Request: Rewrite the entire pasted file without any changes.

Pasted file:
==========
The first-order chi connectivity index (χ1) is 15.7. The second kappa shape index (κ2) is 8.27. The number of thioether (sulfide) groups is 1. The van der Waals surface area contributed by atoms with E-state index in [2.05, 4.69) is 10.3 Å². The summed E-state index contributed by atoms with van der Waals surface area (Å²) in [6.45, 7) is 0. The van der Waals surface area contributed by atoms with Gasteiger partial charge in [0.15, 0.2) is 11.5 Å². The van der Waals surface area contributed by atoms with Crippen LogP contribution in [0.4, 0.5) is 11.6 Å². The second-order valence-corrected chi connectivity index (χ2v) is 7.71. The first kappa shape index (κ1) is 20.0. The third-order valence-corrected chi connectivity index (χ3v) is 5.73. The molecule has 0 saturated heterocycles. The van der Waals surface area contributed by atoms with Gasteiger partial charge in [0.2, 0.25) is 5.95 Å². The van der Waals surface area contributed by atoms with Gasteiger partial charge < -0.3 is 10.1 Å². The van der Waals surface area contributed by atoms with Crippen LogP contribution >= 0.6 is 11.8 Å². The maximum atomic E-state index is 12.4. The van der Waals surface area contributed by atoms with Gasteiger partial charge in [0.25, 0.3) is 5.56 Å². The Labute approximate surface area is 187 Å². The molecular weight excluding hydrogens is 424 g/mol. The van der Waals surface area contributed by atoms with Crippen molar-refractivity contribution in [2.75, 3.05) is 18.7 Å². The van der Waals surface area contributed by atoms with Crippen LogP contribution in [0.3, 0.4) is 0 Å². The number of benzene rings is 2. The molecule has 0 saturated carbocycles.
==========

The first-order chi connectivity index (χ1) is 15.7. The second kappa shape index (κ2) is 8.27. The number of thioether (sulfide) groups is 1. The van der Waals surface area contributed by atoms with E-state index in [2.05, 4.69) is 10.3 Å². The summed E-state index contributed by atoms with van der Waals surface area (Å²) in [6.45, 7) is 0. The van der Waals surface area contributed by atoms with Gasteiger partial charge in [0.15, 0.2) is 11.5 Å². The van der Waals surface area contributed by atoms with Crippen LogP contribution in [0.4, 0.5) is 11.6 Å². The second-order valence-corrected chi connectivity index (χ2v) is 7.71. The first kappa shape index (κ1) is 20.0. The third-order valence-corrected chi connectivity index (χ3v) is 5.73. The molecule has 0 saturated heterocycles. The van der Waals surface area contributed by atoms with Gasteiger partial charge in [0.2, 0.25) is 5.95 Å². The van der Waals surface area contributed by atoms with Gasteiger partial charge < -0.3 is 10.1 Å². The van der Waals surface area contributed by atoms with Crippen LogP contribution >= 0.6 is 11.8 Å². The maximum atomic E-state index is 12.4. The van der Waals surface area contributed by atoms with Gasteiger partial charge in [0.25, 0.3) is 5.56 Å². The Labute approximate surface area is 187 Å². The molecular weight excluding hydrogens is 424 g/mol. The van der Waals surface area contributed by atoms with Crippen molar-refractivity contribution in [2.75, 3.05) is 18.7 Å². The van der Waals surface area contributed by atoms with Crippen LogP contribution in [0.3, 0.4) is 0 Å². The number of benzene rings is 2. The molecule has 0 saturated carbocycles.